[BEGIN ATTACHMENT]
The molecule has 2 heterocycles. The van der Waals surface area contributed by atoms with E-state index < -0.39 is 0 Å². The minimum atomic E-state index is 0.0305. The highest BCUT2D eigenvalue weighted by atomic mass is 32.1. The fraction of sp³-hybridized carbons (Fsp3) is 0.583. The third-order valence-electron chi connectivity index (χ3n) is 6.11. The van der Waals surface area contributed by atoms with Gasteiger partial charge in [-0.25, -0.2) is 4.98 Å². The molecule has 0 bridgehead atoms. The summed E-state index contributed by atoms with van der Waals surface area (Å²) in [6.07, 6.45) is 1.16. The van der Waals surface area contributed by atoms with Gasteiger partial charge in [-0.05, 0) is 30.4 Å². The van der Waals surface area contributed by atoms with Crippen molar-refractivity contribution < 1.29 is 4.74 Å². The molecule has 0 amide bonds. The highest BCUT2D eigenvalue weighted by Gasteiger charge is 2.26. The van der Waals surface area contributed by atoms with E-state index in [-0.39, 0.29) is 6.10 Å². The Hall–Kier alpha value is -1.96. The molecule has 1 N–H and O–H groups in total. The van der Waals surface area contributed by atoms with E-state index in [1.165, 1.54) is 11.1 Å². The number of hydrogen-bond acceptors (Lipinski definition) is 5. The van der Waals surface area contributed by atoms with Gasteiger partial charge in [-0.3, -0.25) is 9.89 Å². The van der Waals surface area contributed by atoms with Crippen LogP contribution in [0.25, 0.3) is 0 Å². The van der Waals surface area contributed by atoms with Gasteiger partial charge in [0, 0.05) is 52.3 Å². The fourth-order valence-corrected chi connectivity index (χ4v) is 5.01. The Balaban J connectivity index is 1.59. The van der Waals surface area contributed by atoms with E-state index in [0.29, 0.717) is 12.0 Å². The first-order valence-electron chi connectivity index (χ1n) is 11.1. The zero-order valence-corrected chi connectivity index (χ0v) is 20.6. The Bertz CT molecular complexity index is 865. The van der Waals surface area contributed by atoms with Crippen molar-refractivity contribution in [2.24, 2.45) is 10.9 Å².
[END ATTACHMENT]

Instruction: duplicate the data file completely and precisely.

The molecule has 2 heterocycles. The van der Waals surface area contributed by atoms with E-state index < -0.39 is 0 Å². The minimum atomic E-state index is 0.0305. The highest BCUT2D eigenvalue weighted by atomic mass is 32.1. The fraction of sp³-hybridized carbons (Fsp3) is 0.583. The third-order valence-electron chi connectivity index (χ3n) is 6.11. The van der Waals surface area contributed by atoms with Gasteiger partial charge in [-0.25, -0.2) is 4.98 Å². The molecule has 0 bridgehead atoms. The summed E-state index contributed by atoms with van der Waals surface area (Å²) in [6.07, 6.45) is 1.16. The van der Waals surface area contributed by atoms with Gasteiger partial charge in [-0.05, 0) is 30.4 Å². The van der Waals surface area contributed by atoms with Crippen molar-refractivity contribution < 1.29 is 4.74 Å². The molecule has 0 amide bonds. The highest BCUT2D eigenvalue weighted by Gasteiger charge is 2.26. The van der Waals surface area contributed by atoms with E-state index in [-0.39, 0.29) is 6.10 Å². The Hall–Kier alpha value is -1.96. The molecule has 1 N–H and O–H groups in total. The van der Waals surface area contributed by atoms with E-state index in [1.165, 1.54) is 11.1 Å². The number of hydrogen-bond acceptors (Lipinski definition) is 5. The van der Waals surface area contributed by atoms with Gasteiger partial charge in [-0.3, -0.25) is 9.89 Å². The van der Waals surface area contributed by atoms with Crippen LogP contribution in [0.25, 0.3) is 0 Å². The van der Waals surface area contributed by atoms with Gasteiger partial charge in [0, 0.05) is 52.3 Å². The fourth-order valence-corrected chi connectivity index (χ4v) is 5.01. The Balaban J connectivity index is 1.59. The van der Waals surface area contributed by atoms with E-state index in [0.29, 0.717) is 12.0 Å². The first-order valence-electron chi connectivity index (χ1n) is 11.1. The zero-order valence-corrected chi connectivity index (χ0v) is 20.6. The Bertz CT molecular complexity index is 865. The van der Waals surface area contributed by atoms with Crippen molar-refractivity contribution in [2.24, 2.45) is 10.9 Å².